Arizona had a bottom 5 OL before having to shuffle their starting five in Week 9 with Justin Pugh moving from LG to RT and Mason Cole replacing him at LG. This made an already weak interior weaker by losing the continuity they had built up together as a trio despite gaining some athleticism with Cole. Justin Murray is listed as day-to-day and even if he can go may not get his job back since he was the clear weak link. Regardless of how the lineup shakes out, it wouldn’t change this from being one of my top mismatches of the week.

Center A.Q. Shipley is a hard-nosed physical player but is severely lacking in quickness while the guards on each flank struggle as pass-blockers, especially against power-rushers. You won’t find a more powerful duo at DT than Vita Vea and Ndamukong Suh, making it difficult to see how the Cardinals have success running up the middle or in keeping the inside of the pocket in tact. Couple that with the Bucs having a strong trio of edge-rushers in Jason Pierre-Paul, Shaq Barrett, and Carl Nassib (if he plays), with two of them that can kick inside and give guards fits (JPP & Nassib), and this Cardinals OL will be outclassed at basically every spot.

An interesting sidebar is that Tampa has two of the fastest, most athletic linebackers in the league with Lavonte David and Devin White, making for a fascinating matchup between them and QB Kyler Murray’s propensity to threaten defenses with his legs.

5. Steelers DL vs. Rams OL
Key matchups: OLB T.J. Watt vs. RT Rob Havenstein, DT Cameron Heyward vs. LG David Edwards
Notes: The Steelers DL ranks 2nd in adjusted line yards, 4th in team pass rush win rate, 4th in sacks per pass attempt, and 5th in total sacks with 29. The Rams OL ranks 3rd in adjusted sack rate, 23rd in team pass block win rate, 4th in sacks per pass attempt, 32nd in QB hurries given up (per PFF) with 97, and are tied for 4th in fewest sacks given up with 12.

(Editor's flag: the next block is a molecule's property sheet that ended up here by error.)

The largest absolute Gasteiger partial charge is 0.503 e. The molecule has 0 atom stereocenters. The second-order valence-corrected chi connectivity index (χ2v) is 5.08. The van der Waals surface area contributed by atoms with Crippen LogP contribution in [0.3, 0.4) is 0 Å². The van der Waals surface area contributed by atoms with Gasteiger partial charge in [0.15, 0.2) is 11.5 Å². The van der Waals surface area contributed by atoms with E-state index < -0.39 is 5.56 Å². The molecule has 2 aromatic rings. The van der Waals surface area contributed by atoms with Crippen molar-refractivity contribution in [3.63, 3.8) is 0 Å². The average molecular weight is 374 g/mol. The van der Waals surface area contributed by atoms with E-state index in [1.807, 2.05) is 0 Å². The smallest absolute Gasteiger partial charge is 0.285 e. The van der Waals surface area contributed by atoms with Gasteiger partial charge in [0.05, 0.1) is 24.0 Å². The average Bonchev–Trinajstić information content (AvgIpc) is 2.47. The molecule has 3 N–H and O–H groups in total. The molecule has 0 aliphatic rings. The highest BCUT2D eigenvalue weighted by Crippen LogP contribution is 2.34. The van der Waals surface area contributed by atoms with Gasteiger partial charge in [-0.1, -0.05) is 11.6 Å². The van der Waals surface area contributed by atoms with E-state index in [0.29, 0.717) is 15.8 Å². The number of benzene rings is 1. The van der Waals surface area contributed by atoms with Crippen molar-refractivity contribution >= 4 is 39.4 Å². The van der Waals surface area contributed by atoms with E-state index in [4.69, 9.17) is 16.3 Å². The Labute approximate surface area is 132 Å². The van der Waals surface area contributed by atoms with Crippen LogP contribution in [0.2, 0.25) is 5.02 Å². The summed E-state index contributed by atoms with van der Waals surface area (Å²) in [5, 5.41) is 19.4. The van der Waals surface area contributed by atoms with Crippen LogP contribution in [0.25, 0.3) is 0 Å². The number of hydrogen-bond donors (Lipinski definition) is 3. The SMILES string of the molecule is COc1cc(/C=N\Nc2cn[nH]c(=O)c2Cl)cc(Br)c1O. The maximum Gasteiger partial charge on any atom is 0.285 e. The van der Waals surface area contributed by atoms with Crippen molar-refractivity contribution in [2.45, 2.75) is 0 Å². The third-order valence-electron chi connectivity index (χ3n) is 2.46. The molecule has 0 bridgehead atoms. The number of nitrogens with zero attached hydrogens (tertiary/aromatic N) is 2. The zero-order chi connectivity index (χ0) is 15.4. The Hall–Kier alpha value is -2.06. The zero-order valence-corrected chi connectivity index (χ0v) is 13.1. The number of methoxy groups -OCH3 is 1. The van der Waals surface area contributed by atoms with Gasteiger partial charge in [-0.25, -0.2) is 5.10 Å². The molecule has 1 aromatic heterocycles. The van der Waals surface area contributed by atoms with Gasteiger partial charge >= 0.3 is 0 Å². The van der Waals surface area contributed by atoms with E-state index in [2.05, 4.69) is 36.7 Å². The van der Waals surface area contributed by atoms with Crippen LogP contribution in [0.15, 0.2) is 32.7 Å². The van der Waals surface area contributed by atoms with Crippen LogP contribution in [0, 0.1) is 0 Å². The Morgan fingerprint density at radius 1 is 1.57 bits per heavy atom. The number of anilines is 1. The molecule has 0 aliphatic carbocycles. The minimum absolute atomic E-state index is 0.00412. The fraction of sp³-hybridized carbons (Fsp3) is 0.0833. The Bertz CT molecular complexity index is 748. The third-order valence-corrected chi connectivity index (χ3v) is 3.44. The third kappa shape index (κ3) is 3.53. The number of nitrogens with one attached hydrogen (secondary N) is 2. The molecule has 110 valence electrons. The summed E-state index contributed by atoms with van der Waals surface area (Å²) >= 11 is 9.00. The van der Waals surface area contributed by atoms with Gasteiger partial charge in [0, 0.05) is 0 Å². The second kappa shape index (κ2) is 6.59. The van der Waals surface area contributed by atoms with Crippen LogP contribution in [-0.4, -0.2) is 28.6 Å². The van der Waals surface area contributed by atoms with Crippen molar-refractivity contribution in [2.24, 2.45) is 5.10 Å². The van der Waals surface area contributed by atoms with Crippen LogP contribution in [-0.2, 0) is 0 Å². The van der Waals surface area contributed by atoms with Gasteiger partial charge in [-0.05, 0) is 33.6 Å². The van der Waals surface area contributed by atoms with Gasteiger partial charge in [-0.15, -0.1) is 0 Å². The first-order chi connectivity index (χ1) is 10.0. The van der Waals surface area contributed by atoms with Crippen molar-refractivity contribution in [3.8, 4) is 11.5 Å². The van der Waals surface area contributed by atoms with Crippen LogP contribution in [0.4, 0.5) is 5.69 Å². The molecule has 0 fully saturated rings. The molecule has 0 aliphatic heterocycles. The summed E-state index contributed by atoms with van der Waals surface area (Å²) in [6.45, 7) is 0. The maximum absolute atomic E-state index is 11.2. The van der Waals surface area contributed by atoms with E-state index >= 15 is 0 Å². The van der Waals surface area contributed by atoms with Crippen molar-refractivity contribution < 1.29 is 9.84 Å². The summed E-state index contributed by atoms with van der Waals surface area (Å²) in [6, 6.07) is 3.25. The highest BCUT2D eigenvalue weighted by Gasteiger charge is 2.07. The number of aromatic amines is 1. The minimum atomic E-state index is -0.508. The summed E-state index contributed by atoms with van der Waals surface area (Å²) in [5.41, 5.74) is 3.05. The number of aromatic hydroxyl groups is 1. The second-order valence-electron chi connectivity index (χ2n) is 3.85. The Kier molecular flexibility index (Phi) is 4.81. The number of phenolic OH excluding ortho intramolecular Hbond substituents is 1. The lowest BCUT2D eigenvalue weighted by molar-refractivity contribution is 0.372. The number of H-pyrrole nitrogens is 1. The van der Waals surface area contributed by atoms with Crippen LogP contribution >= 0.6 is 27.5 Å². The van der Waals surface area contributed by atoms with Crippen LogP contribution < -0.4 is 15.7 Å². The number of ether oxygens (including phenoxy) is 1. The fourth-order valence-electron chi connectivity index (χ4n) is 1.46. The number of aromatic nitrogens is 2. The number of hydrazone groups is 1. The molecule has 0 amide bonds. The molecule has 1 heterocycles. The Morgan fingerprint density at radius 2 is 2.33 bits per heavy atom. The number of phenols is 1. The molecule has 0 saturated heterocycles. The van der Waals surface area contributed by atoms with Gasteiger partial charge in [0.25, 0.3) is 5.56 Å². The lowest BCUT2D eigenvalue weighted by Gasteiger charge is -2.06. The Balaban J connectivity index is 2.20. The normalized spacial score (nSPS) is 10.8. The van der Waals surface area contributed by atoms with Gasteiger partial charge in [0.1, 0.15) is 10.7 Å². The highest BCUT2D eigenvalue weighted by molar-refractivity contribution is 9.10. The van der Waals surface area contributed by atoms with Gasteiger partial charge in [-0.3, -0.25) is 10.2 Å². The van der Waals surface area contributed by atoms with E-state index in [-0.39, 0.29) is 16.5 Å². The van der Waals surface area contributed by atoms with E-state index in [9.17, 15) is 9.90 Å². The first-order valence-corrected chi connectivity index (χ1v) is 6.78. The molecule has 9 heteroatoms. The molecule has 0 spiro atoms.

The Rams OL have underwhelmed this season largely due to RT Rob Havenstein taking a significant step back this year after a career best season in 2018. His matchup with T.J. Watt looms large as one of two glaring mismatches that put their OL on my radar for this article.

The other is LG David Edwards having to go against Cam Heyward and his elite bull-rush. Heyward’s bull-rush and overall power got the best of Quenton Nelson last week so there’s no doubt that he will be able to cave in the interior of the pocket this week. Bud Dupree is having a shockingly good season and has really come on as of late, so he should at least be able to challenge LT Andrew Whitworth.

Rams head coach Sean McVay is coming off a bye week and has had extra time to prepare his team as they travel to Pittsburgh so expect some new wrinkles and a quality game-plan, but there is only so much he will be able to do to patch up a leaky OL against a stingy defense with overmatched personnel at multiple spots.

6. Colts DL vs. Dolphins OL
Key matchups: DEs Jabaal Sheard & Justin Houston vs. OTs J’Marcus Webb & Jesse Davis, DT Denico Autry vs. LG Michael Deiter
Notes: The Colts DL are 13th in adjusted sack rate, 21st in team pass rush win rate, 18th in sacks per pass attempt, and tied for 20th in total sacks with 20. The Dolphins OL is 30th in adjusted sack rate, 31st in team pass block win rate, 30th in sacks per pass attempt, 32nd in QB hits given up, and 30th in total sacks given up with 32. Miami has had six different OL combinations in eight games this season with 11 players having at least one start. C Daniel Kilgore has a chance to return after a 3-week hiatus due to injury. C/G Evan Boehm is questionable with a hip.

Aside from being the worst OL in the NFL, the Dolphins are perpetually changing their starting lineup up front, robbing their chances of building continuity with one another in favor of seeing what they have for the future. I can make the case that this isn’t helping them get a true read on the majority of their players since none of them can settle in, but either way this is a terrible football team.

Justin Houston is in for a huge game against LT J’Marcus Webb while Denico Autry should have his way with Michael Deiter and this Dolphins weak interior. There isn’t much reason to not expect this Colts DL to move up a couple spots in some of their pass-rushing metrics after this game.